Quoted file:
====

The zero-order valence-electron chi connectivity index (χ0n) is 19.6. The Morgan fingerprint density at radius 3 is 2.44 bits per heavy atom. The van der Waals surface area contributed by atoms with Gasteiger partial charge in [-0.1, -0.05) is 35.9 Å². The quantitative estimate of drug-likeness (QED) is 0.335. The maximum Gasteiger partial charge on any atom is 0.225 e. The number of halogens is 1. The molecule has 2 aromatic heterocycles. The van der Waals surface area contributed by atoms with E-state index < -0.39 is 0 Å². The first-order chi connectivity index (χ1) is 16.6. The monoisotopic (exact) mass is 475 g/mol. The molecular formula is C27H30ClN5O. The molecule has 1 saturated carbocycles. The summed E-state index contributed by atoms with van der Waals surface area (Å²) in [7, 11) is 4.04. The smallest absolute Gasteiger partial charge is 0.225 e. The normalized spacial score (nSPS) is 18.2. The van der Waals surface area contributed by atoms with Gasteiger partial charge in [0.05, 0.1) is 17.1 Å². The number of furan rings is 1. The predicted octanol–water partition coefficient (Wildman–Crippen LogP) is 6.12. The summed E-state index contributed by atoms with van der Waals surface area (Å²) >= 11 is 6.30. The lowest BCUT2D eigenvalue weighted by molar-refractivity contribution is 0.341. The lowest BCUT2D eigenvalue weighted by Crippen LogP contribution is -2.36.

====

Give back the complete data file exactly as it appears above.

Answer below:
The zero-order valence-electron chi connectivity index (χ0n) is 19.6. The Morgan fingerprint density at radius 3 is 2.44 bits per heavy atom. The van der Waals surface area contributed by atoms with Gasteiger partial charge in [-0.1, -0.05) is 35.9 Å². The quantitative estimate of drug-likeness (QED) is 0.335. The maximum Gasteiger partial charge on any atom is 0.225 e. The number of halogens is 1. The molecule has 2 aromatic heterocycles. The van der Waals surface area contributed by atoms with E-state index < -0.39 is 0 Å². The first-order chi connectivity index (χ1) is 16.6. The monoisotopic (exact) mass is 475 g/mol. The molecular formula is C27H30ClN5O. The molecule has 1 saturated carbocycles. The summed E-state index contributed by atoms with van der Waals surface area (Å²) in [7, 11) is 4.04. The smallest absolute Gasteiger partial charge is 0.225 e. The normalized spacial score (nSPS) is 18.2. The van der Waals surface area contributed by atoms with Gasteiger partial charge in [0.05, 0.1) is 17.1 Å². The number of furan rings is 1. The predicted octanol–water partition coefficient (Wildman–Crippen LogP) is 6.12. The summed E-state index contributed by atoms with van der Waals surface area (Å²) >= 11 is 6.30. The lowest BCUT2D eigenvalue weighted by molar-refractivity contribution is 0.341. The lowest BCUT2D eigenvalue weighted by Crippen LogP contribution is -2.36.